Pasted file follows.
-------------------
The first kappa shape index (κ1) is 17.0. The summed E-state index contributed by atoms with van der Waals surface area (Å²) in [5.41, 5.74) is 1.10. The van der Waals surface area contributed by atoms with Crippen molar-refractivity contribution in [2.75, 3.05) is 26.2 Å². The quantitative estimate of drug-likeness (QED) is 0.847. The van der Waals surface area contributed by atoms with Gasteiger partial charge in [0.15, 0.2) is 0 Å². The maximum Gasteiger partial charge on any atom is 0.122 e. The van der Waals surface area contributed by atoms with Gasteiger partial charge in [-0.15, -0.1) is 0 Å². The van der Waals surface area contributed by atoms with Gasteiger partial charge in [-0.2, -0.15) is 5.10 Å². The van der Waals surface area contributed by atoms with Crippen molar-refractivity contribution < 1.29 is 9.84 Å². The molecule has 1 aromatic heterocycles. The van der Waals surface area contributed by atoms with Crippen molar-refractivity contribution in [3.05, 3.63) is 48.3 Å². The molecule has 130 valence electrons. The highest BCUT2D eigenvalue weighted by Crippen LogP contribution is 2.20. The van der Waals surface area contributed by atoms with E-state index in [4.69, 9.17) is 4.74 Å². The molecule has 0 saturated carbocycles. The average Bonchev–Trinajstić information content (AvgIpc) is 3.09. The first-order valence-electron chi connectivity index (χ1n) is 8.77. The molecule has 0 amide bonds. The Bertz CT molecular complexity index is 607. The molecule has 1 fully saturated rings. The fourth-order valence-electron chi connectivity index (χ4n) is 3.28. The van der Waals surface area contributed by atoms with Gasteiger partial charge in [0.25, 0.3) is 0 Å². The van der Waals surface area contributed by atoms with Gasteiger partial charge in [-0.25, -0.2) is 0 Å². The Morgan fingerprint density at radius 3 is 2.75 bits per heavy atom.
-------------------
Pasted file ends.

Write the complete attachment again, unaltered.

The first kappa shape index (κ1) is 17.0. The summed E-state index contributed by atoms with van der Waals surface area (Å²) in [5.41, 5.74) is 1.10. The van der Waals surface area contributed by atoms with Crippen molar-refractivity contribution in [2.75, 3.05) is 26.2 Å². The quantitative estimate of drug-likeness (QED) is 0.847. The van der Waals surface area contributed by atoms with Gasteiger partial charge in [0.15, 0.2) is 0 Å². The maximum Gasteiger partial charge on any atom is 0.122 e. The van der Waals surface area contributed by atoms with Gasteiger partial charge in [-0.15, -0.1) is 0 Å². The van der Waals surface area contributed by atoms with Gasteiger partial charge in [-0.2, -0.15) is 5.10 Å². The van der Waals surface area contributed by atoms with Crippen molar-refractivity contribution < 1.29 is 9.84 Å². The molecule has 1 aromatic heterocycles. The van der Waals surface area contributed by atoms with Crippen molar-refractivity contribution in [3.05, 3.63) is 48.3 Å². The molecule has 130 valence electrons. The highest BCUT2D eigenvalue weighted by Crippen LogP contribution is 2.20. The van der Waals surface area contributed by atoms with E-state index in [4.69, 9.17) is 4.74 Å². The molecule has 0 saturated carbocycles. The average Bonchev–Trinajstić information content (AvgIpc) is 3.09. The first-order valence-electron chi connectivity index (χ1n) is 8.77. The molecule has 0 amide bonds. The Bertz CT molecular complexity index is 607. The molecule has 1 fully saturated rings. The fourth-order valence-electron chi connectivity index (χ4n) is 3.28. The van der Waals surface area contributed by atoms with Gasteiger partial charge in [0.25, 0.3) is 0 Å². The van der Waals surface area contributed by atoms with Gasteiger partial charge in [-0.25, -0.2) is 0 Å². The Morgan fingerprint density at radius 3 is 2.75 bits per heavy atom.